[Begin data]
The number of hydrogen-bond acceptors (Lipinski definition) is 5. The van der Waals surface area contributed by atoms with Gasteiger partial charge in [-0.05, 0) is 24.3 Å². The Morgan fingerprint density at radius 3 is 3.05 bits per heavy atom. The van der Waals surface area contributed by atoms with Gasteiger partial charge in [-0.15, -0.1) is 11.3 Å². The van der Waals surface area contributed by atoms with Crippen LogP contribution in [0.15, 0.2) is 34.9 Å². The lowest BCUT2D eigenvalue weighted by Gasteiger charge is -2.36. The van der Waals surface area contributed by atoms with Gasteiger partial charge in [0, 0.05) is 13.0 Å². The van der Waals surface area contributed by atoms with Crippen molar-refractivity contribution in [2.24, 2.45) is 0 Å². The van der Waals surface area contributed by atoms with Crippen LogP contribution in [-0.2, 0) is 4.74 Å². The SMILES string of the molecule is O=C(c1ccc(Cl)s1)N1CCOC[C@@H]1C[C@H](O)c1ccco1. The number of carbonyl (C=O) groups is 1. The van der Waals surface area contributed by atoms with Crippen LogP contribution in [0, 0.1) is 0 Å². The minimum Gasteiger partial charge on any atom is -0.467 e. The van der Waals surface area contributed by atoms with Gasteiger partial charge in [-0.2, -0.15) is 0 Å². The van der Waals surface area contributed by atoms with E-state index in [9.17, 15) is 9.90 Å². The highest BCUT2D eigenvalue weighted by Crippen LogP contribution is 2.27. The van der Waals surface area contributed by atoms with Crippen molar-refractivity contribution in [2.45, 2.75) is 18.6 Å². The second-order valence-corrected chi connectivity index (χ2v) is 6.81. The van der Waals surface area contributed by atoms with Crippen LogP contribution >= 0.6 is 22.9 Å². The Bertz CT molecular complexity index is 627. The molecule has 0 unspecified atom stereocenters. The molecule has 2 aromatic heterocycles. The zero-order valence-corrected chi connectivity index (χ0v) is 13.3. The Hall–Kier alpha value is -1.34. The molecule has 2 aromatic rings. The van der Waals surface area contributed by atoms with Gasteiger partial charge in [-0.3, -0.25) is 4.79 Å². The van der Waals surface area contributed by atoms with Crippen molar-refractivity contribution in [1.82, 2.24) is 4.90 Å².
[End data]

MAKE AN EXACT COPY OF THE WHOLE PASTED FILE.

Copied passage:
The number of hydrogen-bond acceptors (Lipinski definition) is 5. The van der Waals surface area contributed by atoms with Gasteiger partial charge in [-0.05, 0) is 24.3 Å². The Morgan fingerprint density at radius 3 is 3.05 bits per heavy atom. The van der Waals surface area contributed by atoms with Gasteiger partial charge in [-0.15, -0.1) is 11.3 Å². The van der Waals surface area contributed by atoms with Crippen LogP contribution in [0.15, 0.2) is 34.9 Å². The lowest BCUT2D eigenvalue weighted by Gasteiger charge is -2.36. The van der Waals surface area contributed by atoms with Gasteiger partial charge in [0, 0.05) is 13.0 Å². The van der Waals surface area contributed by atoms with Crippen molar-refractivity contribution in [2.24, 2.45) is 0 Å². The van der Waals surface area contributed by atoms with Crippen LogP contribution in [-0.2, 0) is 4.74 Å². The SMILES string of the molecule is O=C(c1ccc(Cl)s1)N1CCOC[C@@H]1C[C@H](O)c1ccco1. The number of carbonyl (C=O) groups is 1. The van der Waals surface area contributed by atoms with Crippen LogP contribution in [0, 0.1) is 0 Å². The minimum Gasteiger partial charge on any atom is -0.467 e. The van der Waals surface area contributed by atoms with Gasteiger partial charge in [-0.2, -0.15) is 0 Å². The van der Waals surface area contributed by atoms with E-state index in [9.17, 15) is 9.90 Å². The highest BCUT2D eigenvalue weighted by Crippen LogP contribution is 2.27. The van der Waals surface area contributed by atoms with Crippen molar-refractivity contribution in [2.45, 2.75) is 18.6 Å². The second-order valence-corrected chi connectivity index (χ2v) is 6.81. The van der Waals surface area contributed by atoms with Crippen LogP contribution >= 0.6 is 22.9 Å². The Bertz CT molecular complexity index is 627. The molecule has 0 unspecified atom stereocenters. The molecule has 2 aromatic heterocycles. The zero-order valence-corrected chi connectivity index (χ0v) is 13.3. The Hall–Kier alpha value is -1.34. The molecule has 2 aromatic rings. The van der Waals surface area contributed by atoms with Gasteiger partial charge in [-0.3, -0.25) is 4.79 Å². The van der Waals surface area contributed by atoms with Crippen molar-refractivity contribution in [1.82, 2.24) is 4.90 Å².